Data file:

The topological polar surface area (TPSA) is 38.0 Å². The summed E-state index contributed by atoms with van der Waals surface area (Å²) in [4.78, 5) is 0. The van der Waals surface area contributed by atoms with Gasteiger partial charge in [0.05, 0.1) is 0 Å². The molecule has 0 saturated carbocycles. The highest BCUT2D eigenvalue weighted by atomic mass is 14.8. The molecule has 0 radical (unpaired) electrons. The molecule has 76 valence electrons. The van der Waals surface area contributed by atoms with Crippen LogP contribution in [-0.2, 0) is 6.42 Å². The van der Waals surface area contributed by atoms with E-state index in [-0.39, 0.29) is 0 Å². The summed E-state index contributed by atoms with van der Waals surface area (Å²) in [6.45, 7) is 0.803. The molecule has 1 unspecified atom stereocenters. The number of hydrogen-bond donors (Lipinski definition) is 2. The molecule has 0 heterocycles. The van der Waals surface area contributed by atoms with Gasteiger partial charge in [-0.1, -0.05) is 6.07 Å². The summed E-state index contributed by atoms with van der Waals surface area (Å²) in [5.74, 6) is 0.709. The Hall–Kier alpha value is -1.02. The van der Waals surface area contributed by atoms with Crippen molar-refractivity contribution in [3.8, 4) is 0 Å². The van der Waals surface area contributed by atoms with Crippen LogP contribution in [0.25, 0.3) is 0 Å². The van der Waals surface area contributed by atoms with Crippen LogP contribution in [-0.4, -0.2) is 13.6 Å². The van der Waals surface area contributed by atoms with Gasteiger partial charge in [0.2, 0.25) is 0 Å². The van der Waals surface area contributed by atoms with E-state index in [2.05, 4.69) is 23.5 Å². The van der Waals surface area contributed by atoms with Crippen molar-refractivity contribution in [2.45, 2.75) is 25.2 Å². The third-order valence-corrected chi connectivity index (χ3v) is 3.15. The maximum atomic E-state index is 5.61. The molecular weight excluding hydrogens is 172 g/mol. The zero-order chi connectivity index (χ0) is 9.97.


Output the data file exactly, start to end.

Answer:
The topological polar surface area (TPSA) is 38.0 Å². The summed E-state index contributed by atoms with van der Waals surface area (Å²) in [4.78, 5) is 0. The van der Waals surface area contributed by atoms with Gasteiger partial charge in [0.05, 0.1) is 0 Å². The molecule has 0 saturated carbocycles. The highest BCUT2D eigenvalue weighted by atomic mass is 14.8. The molecule has 0 radical (unpaired) electrons. The molecule has 76 valence electrons. The van der Waals surface area contributed by atoms with Crippen LogP contribution in [-0.2, 0) is 6.42 Å². The van der Waals surface area contributed by atoms with E-state index in [-0.39, 0.29) is 0 Å². The summed E-state index contributed by atoms with van der Waals surface area (Å²) in [6.45, 7) is 0.803. The molecule has 1 unspecified atom stereocenters. The number of hydrogen-bond donors (Lipinski definition) is 2. The molecule has 0 heterocycles. The van der Waals surface area contributed by atoms with Gasteiger partial charge in [-0.1, -0.05) is 6.07 Å². The summed E-state index contributed by atoms with van der Waals surface area (Å²) in [5.74, 6) is 0.709. The Hall–Kier alpha value is -1.02. The van der Waals surface area contributed by atoms with Crippen molar-refractivity contribution in [3.8, 4) is 0 Å². The van der Waals surface area contributed by atoms with Crippen LogP contribution in [0.25, 0.3) is 0 Å². The van der Waals surface area contributed by atoms with Crippen LogP contribution in [-0.4, -0.2) is 13.6 Å². The van der Waals surface area contributed by atoms with Gasteiger partial charge in [0.2, 0.25) is 0 Å². The van der Waals surface area contributed by atoms with E-state index in [2.05, 4.69) is 23.5 Å². The van der Waals surface area contributed by atoms with Crippen molar-refractivity contribution in [2.45, 2.75) is 25.2 Å². The third-order valence-corrected chi connectivity index (χ3v) is 3.15. The maximum atomic E-state index is 5.61. The molecular weight excluding hydrogens is 172 g/mol. The zero-order chi connectivity index (χ0) is 9.97.